Nina is almost sixteen, and in her world (a futuristic Chicago amid a large nation run by the Governing Council), that means she is about to be branded and labeled legal… for sex. The XVI tattoo is mandatory for all girls and it’s only one of the many things the GC uses to control its citizens. When “Media” and “Government” are synonymous and the real fears of rape and abuse for teenage girls are socially accepted, Nina must struggle to find out who she is and what she wants in a world that’s been deceiving her. A coming-of-age story set in a very realistic dystopian landscape, XVI demonstrates what could happen to our society in a 1984 fashion. Nina tells us her story as she discovers that she might be the key to bringing her corrupt government to justice, but will she uncover the truth in time to save herself and her friends?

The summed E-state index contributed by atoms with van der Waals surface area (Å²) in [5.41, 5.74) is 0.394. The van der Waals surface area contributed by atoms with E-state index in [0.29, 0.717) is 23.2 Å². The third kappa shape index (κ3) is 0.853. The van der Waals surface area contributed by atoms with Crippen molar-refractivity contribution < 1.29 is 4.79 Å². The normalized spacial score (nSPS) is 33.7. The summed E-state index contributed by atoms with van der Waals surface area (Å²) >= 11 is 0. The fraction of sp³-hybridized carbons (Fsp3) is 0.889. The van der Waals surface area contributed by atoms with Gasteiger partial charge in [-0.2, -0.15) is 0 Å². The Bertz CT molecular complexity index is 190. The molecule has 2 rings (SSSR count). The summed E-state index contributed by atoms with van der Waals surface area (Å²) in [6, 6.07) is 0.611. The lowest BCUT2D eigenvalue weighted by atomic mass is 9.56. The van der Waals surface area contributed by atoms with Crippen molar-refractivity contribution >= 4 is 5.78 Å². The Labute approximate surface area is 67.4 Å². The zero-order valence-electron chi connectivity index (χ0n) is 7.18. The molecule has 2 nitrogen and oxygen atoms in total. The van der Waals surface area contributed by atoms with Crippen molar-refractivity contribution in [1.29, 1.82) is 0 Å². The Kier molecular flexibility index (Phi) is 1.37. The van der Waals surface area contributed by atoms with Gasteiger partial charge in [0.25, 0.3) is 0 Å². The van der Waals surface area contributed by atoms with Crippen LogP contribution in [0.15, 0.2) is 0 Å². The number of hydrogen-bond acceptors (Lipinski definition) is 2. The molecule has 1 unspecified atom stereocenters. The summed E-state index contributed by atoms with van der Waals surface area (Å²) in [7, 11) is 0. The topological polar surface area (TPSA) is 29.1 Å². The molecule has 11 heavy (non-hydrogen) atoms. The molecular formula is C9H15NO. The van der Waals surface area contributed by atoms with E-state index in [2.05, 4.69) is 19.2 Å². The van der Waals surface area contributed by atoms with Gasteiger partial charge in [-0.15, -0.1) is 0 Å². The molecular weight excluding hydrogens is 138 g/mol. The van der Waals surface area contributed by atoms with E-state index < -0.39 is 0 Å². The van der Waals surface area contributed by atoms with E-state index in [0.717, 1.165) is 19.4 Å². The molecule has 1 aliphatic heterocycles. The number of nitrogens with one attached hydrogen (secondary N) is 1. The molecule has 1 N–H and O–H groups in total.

I love dystopian lit, and YA fiction has been doing a good job of it (e.g. The Hunger Games.) XVI did not disappoint me. Although my copy had a lot (meaning more than a dozen) errors in it, which always irks me. I can’t solely blame the author, but I figure the editing and publishing system should have caught most of them, if not all. (The only book I’ve read recently that was worse was Vince Flynn’s American Assassin, which I talked about here.) One bonus of XVI is that it’s the first in a series, and the next installment, Truth, will be out in January of 2012. I’ve already pre-ordered it.
Do I recommend this book?
Yes. For the same reasons I’d recommend 1984 and similar stories. It’s fiction. It’s far-fetched. Or is it? These kind of novels aren’t just entertaining; they help shed light on the flaws in our culture.